In 1637 Thomas Knyvett attempted to attend a session of the great ship money trial but, although he "was up by peepe of the day I was so farr from getting into the roome that I could not get neer the doore by 2 or 3 yards."
At the great Strafford trial he was more successful, and has left a long account of the proceedings. He wrote to his wife on 31st March, 1641:
The Lord Strafford's trial hath continued 10 days debate and yet scarce gone through half the 28 articles in his charge ... He answered the first 3 or 4 days' charge with good equal opinion of the auditors, but since he hath flagged much. How he speeds this day I have not yet heard, for I durst not go myself to the court having taken physic yesterday. The King and Queen have not missed one day, since it began.
A glimpse of the King's growing unpopularity and the religious unrest is seen in a letter dated 18th May, 1642:
The King have not his full expectation from the Yorkshire men, yet thay have admitted him a Gaurd of a 1000 foote & 200 horss, to attend his Person ... Poore King, he grows still in more contempte & slyghte heer every day then other; and no render when the reverence & worshipp of the King of Kings comes to be constr'd superstitious and Idollatrus, yet no worshipp to much for the sons of men.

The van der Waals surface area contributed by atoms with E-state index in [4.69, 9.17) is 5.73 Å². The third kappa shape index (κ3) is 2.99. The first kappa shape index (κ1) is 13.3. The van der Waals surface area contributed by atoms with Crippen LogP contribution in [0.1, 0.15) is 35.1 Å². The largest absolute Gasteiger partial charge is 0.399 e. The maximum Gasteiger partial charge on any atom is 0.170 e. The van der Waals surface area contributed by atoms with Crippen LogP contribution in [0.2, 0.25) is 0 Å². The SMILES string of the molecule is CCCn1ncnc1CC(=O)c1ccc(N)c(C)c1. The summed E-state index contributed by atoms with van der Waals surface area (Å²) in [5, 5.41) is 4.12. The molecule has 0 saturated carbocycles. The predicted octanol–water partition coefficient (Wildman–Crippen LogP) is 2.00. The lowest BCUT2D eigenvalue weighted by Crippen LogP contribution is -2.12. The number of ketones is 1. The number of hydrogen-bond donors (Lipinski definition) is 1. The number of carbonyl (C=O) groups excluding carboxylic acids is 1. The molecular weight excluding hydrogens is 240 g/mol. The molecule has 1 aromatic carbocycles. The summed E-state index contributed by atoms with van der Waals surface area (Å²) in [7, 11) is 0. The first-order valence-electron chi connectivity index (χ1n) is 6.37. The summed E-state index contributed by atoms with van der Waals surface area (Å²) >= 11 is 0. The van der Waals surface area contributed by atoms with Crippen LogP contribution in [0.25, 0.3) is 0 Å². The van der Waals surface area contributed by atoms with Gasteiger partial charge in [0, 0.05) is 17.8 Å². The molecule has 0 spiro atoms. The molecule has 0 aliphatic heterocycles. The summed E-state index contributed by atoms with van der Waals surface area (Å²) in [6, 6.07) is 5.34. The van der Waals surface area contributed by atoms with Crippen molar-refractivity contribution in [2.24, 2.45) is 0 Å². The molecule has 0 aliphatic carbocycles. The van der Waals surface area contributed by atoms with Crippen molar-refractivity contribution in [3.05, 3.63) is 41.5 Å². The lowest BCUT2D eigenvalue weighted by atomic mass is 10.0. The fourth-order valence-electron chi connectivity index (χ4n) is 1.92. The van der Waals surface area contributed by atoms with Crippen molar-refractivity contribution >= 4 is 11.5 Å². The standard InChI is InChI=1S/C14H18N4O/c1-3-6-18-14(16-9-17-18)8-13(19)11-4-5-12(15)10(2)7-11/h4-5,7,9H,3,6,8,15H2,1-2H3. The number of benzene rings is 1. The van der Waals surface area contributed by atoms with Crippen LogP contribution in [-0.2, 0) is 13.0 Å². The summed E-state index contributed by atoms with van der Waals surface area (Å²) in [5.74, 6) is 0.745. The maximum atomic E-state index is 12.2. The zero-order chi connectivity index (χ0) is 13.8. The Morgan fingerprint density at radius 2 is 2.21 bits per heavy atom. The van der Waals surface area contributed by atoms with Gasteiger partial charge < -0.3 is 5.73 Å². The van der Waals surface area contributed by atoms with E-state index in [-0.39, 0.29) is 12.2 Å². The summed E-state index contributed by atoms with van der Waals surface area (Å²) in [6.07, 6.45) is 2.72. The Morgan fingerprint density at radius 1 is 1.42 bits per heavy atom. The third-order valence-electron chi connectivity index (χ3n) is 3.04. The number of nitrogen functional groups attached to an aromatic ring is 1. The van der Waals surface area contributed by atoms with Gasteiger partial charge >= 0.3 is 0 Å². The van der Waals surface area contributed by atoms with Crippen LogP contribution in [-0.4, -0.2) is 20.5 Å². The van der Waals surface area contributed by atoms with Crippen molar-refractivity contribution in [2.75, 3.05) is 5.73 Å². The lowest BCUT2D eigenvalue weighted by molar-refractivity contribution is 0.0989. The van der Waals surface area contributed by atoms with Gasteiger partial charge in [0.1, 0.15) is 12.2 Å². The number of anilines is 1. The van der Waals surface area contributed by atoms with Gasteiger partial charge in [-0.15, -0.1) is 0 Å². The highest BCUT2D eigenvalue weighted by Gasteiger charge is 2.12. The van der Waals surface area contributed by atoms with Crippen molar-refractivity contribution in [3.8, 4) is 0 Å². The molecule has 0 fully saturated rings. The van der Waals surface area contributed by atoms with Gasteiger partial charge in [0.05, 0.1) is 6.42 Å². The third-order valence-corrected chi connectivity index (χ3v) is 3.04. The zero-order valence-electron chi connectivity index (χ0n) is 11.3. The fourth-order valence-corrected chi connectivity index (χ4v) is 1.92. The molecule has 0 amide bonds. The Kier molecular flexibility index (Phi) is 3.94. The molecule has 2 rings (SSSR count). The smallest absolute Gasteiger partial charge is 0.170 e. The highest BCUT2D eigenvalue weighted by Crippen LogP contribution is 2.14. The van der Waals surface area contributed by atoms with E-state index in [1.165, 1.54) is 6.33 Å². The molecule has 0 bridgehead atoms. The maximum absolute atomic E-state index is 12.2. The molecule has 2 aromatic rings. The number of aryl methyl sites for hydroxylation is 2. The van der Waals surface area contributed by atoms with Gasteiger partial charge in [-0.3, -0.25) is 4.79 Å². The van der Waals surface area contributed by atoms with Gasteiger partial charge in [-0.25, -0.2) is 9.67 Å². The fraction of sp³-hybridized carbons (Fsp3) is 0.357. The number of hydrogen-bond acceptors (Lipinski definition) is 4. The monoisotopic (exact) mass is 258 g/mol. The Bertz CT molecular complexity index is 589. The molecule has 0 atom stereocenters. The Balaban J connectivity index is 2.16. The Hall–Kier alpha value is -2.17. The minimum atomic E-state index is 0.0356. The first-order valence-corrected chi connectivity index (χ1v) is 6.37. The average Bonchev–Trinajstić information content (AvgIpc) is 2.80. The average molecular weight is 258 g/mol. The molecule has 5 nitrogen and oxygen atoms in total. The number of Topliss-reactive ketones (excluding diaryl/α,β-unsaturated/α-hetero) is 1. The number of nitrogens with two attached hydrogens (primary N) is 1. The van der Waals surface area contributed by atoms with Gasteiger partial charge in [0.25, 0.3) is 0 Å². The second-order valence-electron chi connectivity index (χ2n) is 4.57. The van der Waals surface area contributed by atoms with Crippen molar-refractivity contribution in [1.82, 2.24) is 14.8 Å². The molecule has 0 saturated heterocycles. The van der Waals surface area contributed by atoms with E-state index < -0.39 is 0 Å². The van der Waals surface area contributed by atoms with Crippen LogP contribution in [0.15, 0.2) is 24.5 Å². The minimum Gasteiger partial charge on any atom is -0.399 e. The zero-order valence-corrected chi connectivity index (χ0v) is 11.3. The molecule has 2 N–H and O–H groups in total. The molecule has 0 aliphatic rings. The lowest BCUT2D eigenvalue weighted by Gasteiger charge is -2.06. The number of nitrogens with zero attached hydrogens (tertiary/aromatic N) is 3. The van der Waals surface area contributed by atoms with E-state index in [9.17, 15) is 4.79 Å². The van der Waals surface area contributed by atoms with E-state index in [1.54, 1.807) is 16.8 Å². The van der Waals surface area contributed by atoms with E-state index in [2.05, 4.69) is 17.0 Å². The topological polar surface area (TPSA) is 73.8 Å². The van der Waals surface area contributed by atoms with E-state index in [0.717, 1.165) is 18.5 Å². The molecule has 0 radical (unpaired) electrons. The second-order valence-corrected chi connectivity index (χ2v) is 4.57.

There was never much doubt about Knyvett's royalist sympathies, as seen in a letter to his wife in 1643 -
God in mercy turne ther harts that are so obstinat that wilbelieve nothing that comes from so gratiouse a Prince, though he hath ingag'd his soule in all the obligations of a Christian -
but he was never in favour of settlement of the dispute between King and Parliament by force of arms. It was, therefore, perhaps just bad luck that he happened to be in Lowestoft, waiting to cross to Holland, at the time of the Lowestoft Rising, an unsuccessful plot by a handful of Royalists against the Parliamentary forces. His own account of it is as follows:
.... but it so fell out, while I was in this towne, Collon: Cromwell, the nowe Lod Prot: brought horss & foot against it, & uppon his first summons all the gentlemen strangers waulkt out of the towne & yeelded themselves with out the least opposition whereof myself was one.